Profit v. Distribution and its effect on Reasonable Compensation

White RhinocerosBy Paul S. Hamann & Jack Salewski, CPA, CGMA

How does profitability factor into a Reasonable Compensation calculation?  That is one of the most frequent questions we receive.  The short answer is: “Very little.”  To help you understand why, we’ll describe a few scenarios below and next month.  First, a few guidelines:

  1. Reasonable Compensation is based on the value of services provided, not profit or distributions.
  2. Wages (Reasonable Compensation) should be paid BEFORE distributions are made.
  3. A shareholder-employee can take wages (Reasonable Compensation) without taking a distribution, but not vice versa.
  4. A shareholder-employee who does not want to take any Reasonable Compensation can refuse all compensation, and play ‘catch up’ in a later year.

Keep in mind that profitability and distributions are not the same thing; they are separate and distinct events.  Reasonable Compensation is not tied to Profit or Loss – it is tied to Distributions.  The IRS guidelines for Reasonable Compensation state: The amount of reasonable compensation will never exceed the amounts received by the shareholder either directly or indirectly.  It does not mention profit or loss at all but instead talks about ‘amounts received’ by the shareholder.  It does not matter if the company is making or losing money; what matters is whether or not the S Corp owner is taking money (or other items of value) out of the S Corp.

Let’s take a look at a few examples so we can better understand the issue:

Example 1:  Scott Stone is 100% owner of Stone Concrete, an S Corp.  In 2015 Stone Concrete had a net profit of $187,000 before considering Scott’s salary.  Scott’s Reasonable Compensation figure for the services he provided to his S Corp was calculated to be $78,950.  Scott would like to take out as much cash from Stone Concrete as he can.  After consulting with his CPA, Scott elects to take $175,000 out of Stone Concrete.  Scott will receive Reasonable Compensation of $78,950 and a distribution of $96,050.

Analysis:  This is the simplest example of how Reasonable Compensation and Distributions relate to one another.  Scott chooses the total amount he will take ($175,000); pays himself Reasonable Compensation for the services he provides his S Corp ($78,950); and makes a distribution to himself for the remainder ($96,050).

But what happens if the distribution amount is lower than the Reasonable Compensation figure?

Example 2:  Scott Stone is 100% owner of Stone Concrete, an S Corp.  In 2015 Stone Concrete had a net profit of $43,000 before considering Scott’s salary.  Scott’s Reasonable Compensation figure for the services he provided to his S Corp was calculated to be $78,950.  Scott would like to take out as much cash from Stone Concrete as he can.  After consulting with his CPA, Scott elects to take $50,000 out of Stone Concrete.  Scott will receive Reasonable Compensation of $50,000 and a distribution of $0.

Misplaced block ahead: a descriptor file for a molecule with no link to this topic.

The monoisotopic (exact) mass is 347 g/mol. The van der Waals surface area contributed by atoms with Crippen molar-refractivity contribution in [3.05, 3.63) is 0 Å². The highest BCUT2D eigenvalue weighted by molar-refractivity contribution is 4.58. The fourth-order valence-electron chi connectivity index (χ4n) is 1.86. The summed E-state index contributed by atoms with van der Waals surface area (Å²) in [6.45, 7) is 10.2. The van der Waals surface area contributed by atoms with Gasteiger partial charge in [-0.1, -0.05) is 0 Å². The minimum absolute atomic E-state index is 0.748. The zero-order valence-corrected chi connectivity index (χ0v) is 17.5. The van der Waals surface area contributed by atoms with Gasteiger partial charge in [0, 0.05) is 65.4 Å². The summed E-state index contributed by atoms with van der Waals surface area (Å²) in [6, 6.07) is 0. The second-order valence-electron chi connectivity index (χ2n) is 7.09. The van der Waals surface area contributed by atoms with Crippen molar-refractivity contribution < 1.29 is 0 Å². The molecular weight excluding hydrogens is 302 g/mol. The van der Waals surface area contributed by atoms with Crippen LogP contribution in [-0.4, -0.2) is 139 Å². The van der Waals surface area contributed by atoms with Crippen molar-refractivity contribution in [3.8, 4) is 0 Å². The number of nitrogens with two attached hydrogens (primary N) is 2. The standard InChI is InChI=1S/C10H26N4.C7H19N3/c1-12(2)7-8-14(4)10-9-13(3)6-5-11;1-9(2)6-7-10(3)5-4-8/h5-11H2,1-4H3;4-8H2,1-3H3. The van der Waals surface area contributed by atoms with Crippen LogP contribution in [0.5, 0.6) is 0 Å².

Analysis:  IRS guidelines clearly state: S Corps must pay Reasonable Compensation to a shareholder-employee before non-wage distributions may be made.  Until Scott’s total wage distribution (AKA Reasonable Compensation) of $79,718 is met, he should not receive a non-wage distribution.  In this example Scott’s total distribution falls below the level of his Reasonable Compensation figure; therefore he will not receive a non-wage distribution.

What happens if Scott elects to take zero distribution from his S Corp?

Example 3:  Scott Stone is 100% owner of Stone Concrete, an S Corp.  In 2015 Stone Concrete had a net profit of $187,000 before considering Scott’s salary.  Scott’s Reasonable Compensation figure for the services he provided to his S Corp was calculated to be $78,950.  After consulting with his CPA, Scott elects to take NO distribution from Stone Concrete.  Scott will receive Reasonable Compensation of $0 and a distribution of $0.

Analysis:  Stone Concrete is Scott’s company and he alone gets to decide how much of a distribution will be made (if any).  The IRS does not require S Corps to make distributions.  Keep in mind the IRS’s guidelines: The amount of reasonable compensation will never exceed the amount received by the shareholder either directly or indirectly.  Because Scott received no distribution, he is not required to pay himself Reasonable Compensation, either.

The last example becomes more complex because Reasonable Compensation issues can span multiple years, known as a look back period, a scenario we will explore next month along with how S Corps can be required to pay Reasonable Compensation even when they have a loss.


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Souvenir Street Vendor

This month we are highlighting your local street vendor.  They sell any and everything you need to remember your trip, or you forgot to pack.

What Souvenir Street Vendor make across the country:

  • Boulder, CO ~ Average pay – $10.56/hour
  • New York, NY ~ Average pay – $9.91/hour
  • San Francisco, CA ~ Average pay – $11.49/hour

~Each month we highlight an occupation from the more than 800 occupations included within the RCReports proprietary database of wages~